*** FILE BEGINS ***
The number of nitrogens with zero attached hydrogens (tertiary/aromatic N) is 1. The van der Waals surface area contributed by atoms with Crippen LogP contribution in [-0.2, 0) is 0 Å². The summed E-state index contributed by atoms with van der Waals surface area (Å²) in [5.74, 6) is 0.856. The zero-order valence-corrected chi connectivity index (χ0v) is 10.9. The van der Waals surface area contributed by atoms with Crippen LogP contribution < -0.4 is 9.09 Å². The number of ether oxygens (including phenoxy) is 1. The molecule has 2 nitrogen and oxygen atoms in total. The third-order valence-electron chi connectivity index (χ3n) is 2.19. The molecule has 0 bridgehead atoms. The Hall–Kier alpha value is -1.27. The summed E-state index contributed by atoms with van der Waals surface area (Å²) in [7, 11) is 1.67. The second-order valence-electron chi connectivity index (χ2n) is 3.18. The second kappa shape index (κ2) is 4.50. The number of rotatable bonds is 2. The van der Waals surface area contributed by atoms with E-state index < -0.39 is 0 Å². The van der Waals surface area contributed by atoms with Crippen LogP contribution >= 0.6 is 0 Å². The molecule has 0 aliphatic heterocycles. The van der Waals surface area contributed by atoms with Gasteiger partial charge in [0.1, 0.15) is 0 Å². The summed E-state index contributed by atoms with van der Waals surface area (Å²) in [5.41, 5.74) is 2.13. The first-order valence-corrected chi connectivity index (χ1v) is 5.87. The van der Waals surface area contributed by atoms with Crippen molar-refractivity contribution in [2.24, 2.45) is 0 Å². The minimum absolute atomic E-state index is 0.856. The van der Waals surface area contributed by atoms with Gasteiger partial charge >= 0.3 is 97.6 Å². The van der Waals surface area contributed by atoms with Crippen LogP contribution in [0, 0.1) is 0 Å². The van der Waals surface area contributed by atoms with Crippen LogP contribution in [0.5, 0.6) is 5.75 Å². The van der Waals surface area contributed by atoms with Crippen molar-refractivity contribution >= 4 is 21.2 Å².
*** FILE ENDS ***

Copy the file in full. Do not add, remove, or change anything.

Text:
The number of nitrogens with zero attached hydrogens (tertiary/aromatic N) is 1. The van der Waals surface area contributed by atoms with Crippen LogP contribution in [-0.2, 0) is 0 Å². The summed E-state index contributed by atoms with van der Waals surface area (Å²) in [5.74, 6) is 0.856. The zero-order valence-corrected chi connectivity index (χ0v) is 10.9. The van der Waals surface area contributed by atoms with Crippen LogP contribution < -0.4 is 9.09 Å². The number of ether oxygens (including phenoxy) is 1. The molecule has 2 nitrogen and oxygen atoms in total. The third-order valence-electron chi connectivity index (χ3n) is 2.19. The molecule has 0 bridgehead atoms. The Hall–Kier alpha value is -1.27. The summed E-state index contributed by atoms with van der Waals surface area (Å²) in [7, 11) is 1.67. The second-order valence-electron chi connectivity index (χ2n) is 3.18. The second kappa shape index (κ2) is 4.50. The number of rotatable bonds is 2. The van der Waals surface area contributed by atoms with E-state index < -0.39 is 0 Å². The van der Waals surface area contributed by atoms with Crippen LogP contribution >= 0.6 is 0 Å². The molecule has 0 aliphatic heterocycles. The van der Waals surface area contributed by atoms with Gasteiger partial charge in [0.1, 0.15) is 0 Å². The summed E-state index contributed by atoms with van der Waals surface area (Å²) in [5.41, 5.74) is 2.13. The first-order valence-corrected chi connectivity index (χ1v) is 5.87. The van der Waals surface area contributed by atoms with Crippen molar-refractivity contribution in [2.24, 2.45) is 0 Å². The minimum absolute atomic E-state index is 0.856. The van der Waals surface area contributed by atoms with Gasteiger partial charge >= 0.3 is 97.6 Å². The van der Waals surface area contributed by atoms with Crippen LogP contribution in [0, 0.1) is 0 Å². The van der Waals surface area contributed by atoms with Crippen LogP contribution in [0.5, 0.6) is 5.75 Å². The van der Waals surface area contributed by atoms with Crippen molar-refractivity contribution >= 4 is 21.2 Å².